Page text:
Not sure I agree with the results, but it's a Survey, so attention must be paid. That's a rule in media school.
Besides, you're likely to see this tonight or tomorrow on your local television news or in your local paper, because local papers and television stations love to publicize surveys that mention the home town (or the proverbial Tri-State Area). That way, they don't have to cover actual news, which is an expensive nuisance that clutters up the commercials.
Anyway, according to the second annual "In the Driver's Seat Road Rage Survey" commissioned by AutoVantage, an automobile club, Miami is the least courteous U.S. city to drive in, New York is second and Boston is third.
In other totally unrelated news, I am in receipt of a communication by Vegas.com, the Web-based concierge service for Las Vegas bookings, with the useful information that a marriage performed by an Elvis impersonator in a Vegas wedding chapel is, perforce, a legal marriage and should not be undertaken lightly. Who woulda thought? More from Vegas in a minute.
Back to road rage and general urban meanness.
With regard to the survey linked to above, there is an unrelated company that markets a convenient flip book of placards with easily read messages that can be flashed to discourteous or otherwise annoying drivers.
Each message card has a reverse image printed on the back so it can be seen in your antagonist's rear-view mirror. Some of the messages are merely harsh. Others have very provocative insults, in extremely provocative language. Wisely, the company says that "actual use" of the flip-cards in public is discouraged. A disclaimer on the flip-book says, "The road rage cards may be deemed harmful or offensive to others and may give rise to physical or verbal retaliation, which may result in injury or even death."
Anyway, to return to the survey on discourteous cities: My own experience would put Boston firmly in first place, whether driving or walking. (New Yorkers on a stroll in Boston are especially vulnerable, because New York pedestrians assume that a car will actually stop for you when you have the green light and the "Walk" sign. That assumption can be dangerous in Boston, where you will be run down by someone hurling a curse in that irritating accent.)
I myself wouldn't even put New York in the top 5 of least-courteous cities. Visitors to New York, especially foreigners always tell me they're surprised by how basically friendly a city it actually is, once one gets over the fact that it's a very big city and people are in a rush. An exception must be made for some cab drivers who seem to have learned their manners in Borat's home town.
Los Angeles, now there's a rude city.
Las Vegas, on the other hand, is not a rude city. Must be something about the desert and the Southwest, but Las Vegas to me seems like a very pleasant place.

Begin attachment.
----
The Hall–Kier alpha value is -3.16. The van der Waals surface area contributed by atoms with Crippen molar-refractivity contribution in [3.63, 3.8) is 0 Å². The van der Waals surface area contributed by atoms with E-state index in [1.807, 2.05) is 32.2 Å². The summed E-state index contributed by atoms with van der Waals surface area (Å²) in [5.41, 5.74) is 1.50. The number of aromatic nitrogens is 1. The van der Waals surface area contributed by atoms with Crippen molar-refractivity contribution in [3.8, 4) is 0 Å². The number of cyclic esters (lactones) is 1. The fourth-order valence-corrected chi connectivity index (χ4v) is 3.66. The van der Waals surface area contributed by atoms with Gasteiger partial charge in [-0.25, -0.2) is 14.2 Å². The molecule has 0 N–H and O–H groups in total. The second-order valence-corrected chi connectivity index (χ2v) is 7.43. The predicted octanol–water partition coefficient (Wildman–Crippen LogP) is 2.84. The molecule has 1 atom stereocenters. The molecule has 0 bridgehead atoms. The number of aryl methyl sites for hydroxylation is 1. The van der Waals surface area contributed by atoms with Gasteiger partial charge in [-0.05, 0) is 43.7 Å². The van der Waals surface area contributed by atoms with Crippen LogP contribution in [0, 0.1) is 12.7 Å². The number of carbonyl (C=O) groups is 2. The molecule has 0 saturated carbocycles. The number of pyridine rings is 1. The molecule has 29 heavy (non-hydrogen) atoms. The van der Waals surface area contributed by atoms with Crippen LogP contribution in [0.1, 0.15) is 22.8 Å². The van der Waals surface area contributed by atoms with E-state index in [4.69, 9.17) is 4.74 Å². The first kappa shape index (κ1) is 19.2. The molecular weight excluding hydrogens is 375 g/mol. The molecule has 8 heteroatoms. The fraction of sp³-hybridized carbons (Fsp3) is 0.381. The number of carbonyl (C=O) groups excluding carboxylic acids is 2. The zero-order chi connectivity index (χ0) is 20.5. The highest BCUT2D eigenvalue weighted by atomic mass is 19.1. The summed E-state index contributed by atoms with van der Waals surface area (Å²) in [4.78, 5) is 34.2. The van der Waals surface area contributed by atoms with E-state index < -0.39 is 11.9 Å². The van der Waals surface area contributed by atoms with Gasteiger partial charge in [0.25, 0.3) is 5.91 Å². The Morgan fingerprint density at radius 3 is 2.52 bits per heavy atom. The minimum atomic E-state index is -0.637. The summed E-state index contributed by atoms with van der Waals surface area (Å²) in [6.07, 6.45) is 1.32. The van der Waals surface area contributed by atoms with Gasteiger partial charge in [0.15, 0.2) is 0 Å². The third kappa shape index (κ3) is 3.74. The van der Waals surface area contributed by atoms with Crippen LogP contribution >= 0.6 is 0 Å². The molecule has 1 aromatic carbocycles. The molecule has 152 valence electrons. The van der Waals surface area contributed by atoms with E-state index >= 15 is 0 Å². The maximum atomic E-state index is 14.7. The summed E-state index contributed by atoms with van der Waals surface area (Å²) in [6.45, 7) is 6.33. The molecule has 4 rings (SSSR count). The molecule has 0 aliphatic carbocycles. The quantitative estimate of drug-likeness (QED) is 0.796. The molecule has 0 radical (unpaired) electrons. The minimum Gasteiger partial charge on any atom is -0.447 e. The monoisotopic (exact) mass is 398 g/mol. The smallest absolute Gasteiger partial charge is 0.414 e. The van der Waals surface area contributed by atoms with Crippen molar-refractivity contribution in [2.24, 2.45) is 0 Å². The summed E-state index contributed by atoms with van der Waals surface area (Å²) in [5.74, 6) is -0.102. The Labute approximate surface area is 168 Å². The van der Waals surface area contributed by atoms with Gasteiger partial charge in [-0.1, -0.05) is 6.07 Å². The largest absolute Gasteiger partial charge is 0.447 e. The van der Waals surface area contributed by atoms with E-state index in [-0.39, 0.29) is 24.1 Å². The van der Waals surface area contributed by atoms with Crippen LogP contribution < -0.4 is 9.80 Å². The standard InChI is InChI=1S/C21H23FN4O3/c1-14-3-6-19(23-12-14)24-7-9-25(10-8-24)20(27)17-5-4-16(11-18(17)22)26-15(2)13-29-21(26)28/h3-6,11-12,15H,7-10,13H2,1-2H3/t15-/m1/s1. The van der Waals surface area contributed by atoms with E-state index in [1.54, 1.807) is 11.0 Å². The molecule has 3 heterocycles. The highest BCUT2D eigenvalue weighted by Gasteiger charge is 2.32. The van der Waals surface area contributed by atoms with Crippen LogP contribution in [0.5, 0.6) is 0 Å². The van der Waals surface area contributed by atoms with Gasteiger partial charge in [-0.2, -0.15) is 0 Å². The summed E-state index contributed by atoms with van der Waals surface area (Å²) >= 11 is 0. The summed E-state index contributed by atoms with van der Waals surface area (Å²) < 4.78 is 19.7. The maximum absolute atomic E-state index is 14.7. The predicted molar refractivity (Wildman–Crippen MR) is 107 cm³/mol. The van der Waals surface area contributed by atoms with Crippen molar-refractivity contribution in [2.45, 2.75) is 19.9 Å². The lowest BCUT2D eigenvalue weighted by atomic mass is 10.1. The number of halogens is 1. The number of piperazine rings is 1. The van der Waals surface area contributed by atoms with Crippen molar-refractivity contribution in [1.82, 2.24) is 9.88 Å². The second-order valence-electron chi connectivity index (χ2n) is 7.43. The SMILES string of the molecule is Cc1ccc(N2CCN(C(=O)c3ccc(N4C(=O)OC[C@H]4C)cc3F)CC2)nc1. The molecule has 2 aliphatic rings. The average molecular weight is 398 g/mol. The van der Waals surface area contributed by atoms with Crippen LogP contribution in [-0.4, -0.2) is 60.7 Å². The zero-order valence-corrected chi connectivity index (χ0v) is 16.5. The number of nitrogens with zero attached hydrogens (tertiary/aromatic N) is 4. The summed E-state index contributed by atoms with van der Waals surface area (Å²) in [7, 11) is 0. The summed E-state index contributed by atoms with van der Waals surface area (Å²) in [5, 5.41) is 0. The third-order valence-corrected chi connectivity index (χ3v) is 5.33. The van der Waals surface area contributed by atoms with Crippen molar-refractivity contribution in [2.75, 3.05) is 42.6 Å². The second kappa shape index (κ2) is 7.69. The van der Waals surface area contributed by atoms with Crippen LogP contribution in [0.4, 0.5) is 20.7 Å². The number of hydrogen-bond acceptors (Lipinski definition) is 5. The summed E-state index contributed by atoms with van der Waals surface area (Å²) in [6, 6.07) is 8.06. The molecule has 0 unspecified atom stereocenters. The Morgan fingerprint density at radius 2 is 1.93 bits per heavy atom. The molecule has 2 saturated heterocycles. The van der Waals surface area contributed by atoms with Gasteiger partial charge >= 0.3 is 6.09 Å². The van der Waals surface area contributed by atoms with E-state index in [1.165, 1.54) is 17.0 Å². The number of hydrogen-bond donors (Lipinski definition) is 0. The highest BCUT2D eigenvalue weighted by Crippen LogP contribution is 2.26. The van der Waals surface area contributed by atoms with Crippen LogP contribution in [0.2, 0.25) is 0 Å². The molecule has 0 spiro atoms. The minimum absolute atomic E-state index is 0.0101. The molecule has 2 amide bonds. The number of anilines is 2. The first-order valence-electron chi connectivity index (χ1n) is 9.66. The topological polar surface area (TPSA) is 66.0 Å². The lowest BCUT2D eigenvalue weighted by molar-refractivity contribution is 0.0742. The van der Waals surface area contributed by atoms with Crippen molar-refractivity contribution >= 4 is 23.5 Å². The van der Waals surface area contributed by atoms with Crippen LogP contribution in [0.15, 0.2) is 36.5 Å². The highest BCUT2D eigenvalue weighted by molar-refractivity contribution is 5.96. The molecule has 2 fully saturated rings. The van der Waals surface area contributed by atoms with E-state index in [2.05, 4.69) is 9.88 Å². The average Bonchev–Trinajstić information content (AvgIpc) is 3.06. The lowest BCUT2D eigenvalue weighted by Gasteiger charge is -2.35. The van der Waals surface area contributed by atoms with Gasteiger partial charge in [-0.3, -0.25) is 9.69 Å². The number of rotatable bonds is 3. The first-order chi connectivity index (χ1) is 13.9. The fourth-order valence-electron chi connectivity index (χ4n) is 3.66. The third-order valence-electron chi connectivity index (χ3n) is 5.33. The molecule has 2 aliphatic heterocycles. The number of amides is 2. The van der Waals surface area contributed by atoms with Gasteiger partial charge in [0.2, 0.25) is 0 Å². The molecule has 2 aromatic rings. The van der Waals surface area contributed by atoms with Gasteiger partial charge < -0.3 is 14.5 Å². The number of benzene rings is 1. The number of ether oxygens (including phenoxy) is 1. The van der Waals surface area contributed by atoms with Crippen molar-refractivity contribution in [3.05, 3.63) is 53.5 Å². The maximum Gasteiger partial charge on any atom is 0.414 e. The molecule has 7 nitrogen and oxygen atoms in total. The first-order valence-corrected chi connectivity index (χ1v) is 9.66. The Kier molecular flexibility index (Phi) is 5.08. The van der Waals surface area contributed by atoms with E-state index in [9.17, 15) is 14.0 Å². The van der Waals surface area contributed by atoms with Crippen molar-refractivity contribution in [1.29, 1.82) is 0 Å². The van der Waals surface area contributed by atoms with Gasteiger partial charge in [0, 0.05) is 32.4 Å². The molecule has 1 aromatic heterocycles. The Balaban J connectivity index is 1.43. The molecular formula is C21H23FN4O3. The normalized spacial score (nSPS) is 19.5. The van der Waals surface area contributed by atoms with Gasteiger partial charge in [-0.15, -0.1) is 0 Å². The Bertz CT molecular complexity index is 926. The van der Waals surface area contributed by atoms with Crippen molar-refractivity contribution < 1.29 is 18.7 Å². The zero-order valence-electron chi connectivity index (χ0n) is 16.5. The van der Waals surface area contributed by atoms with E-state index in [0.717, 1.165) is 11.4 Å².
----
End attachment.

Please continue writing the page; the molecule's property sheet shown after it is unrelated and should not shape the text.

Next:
I sometimes encounter people, often foreigners, who say they are reluctant to visit Las Vegas because they think it's tacky. Hey, I tell them. Atlantic City is tacky. Hollywood is tacky. Las Vegas is by contrast the apotheosis of over-the-top. I have told skeptical foreign friends planning a visit to the American Southwest: Yes, the Grand Canyon is magnificent. But Las Vegas is also not to be missed, even if (or perhaps especially if) you don't gamble.
Anyway, I received an amusing e-mail today from Vegas.com, the snappy online concierge business that does all sorts of booking for Las Vegas, including the sort of head-of-the-line nightclub reservations that you used to have to Know a Guy to obtain. Here are some useful tips Vegas.com offers:
--"Don’t listen to your frat brothers, pals or even crazy Uncle Lou. Prostitution is not legal anywhere in
-- If you’re looking to drink in Vegas then you’d better be 21 or over, with ID to prove it. ... Adults are forbidden to even sit at the bar section of a restaurant while accompanied by minor.
---Did your neighbor shoot your dog on your property? Take the law into your own hands and hang the guy. It’s considered legal in
--...Like the laws of liquor, you must be 21 or over to gamble. Not there yet?
WHAT HAPPENS HERE DOESN’T ALWAYS STAY HERE
-- ... A legal marriage in Vegas, no matter who performed it (Elvis included), is a legal marriage anywhere.
--Most of [the]
-- While it’s legal in Vegas to walk around the strip with an open container of alcohol, drinking and driving is 100% prohibited.
LOOK, BUT DON’T TOUCH
-- ... touch an exotic dancer and the only action you’ll get is from Mo the bouncer. Avoid a kick in the groin and a fat lip with VEGAS.com’s handy Strip Club Etiquette guide."
My note: Only in Las Vegas would a concierge service publish a guide to strip-club etiquette.
Here's how Vegas.com -- I've actually visited their offices -- describes itself:
"VEGAS.com is the largest city destination travel website in the world with extensive, constantly updated information and a full range of travel products including hotel rooms, air-hotel packages, show tickets, tours and golf. A state-of-the-art contact center provides customer support, expert information and sales 24 hours a day, 7 days a week, 365 days a year to complement the information on www.VEGAS.com and www.espanol.Vegas.com. VEGAS.com, through its Casino Travel & Tours unit, operates retail and concierge desks at more than 50 locations including the Palms, Paris, MGM Grand, Bally’s, Mandalay Bay, Excalibur, New York-New York, Luxor and more. The company also offers a variety of excursions including city tours, the Hoover Dam and the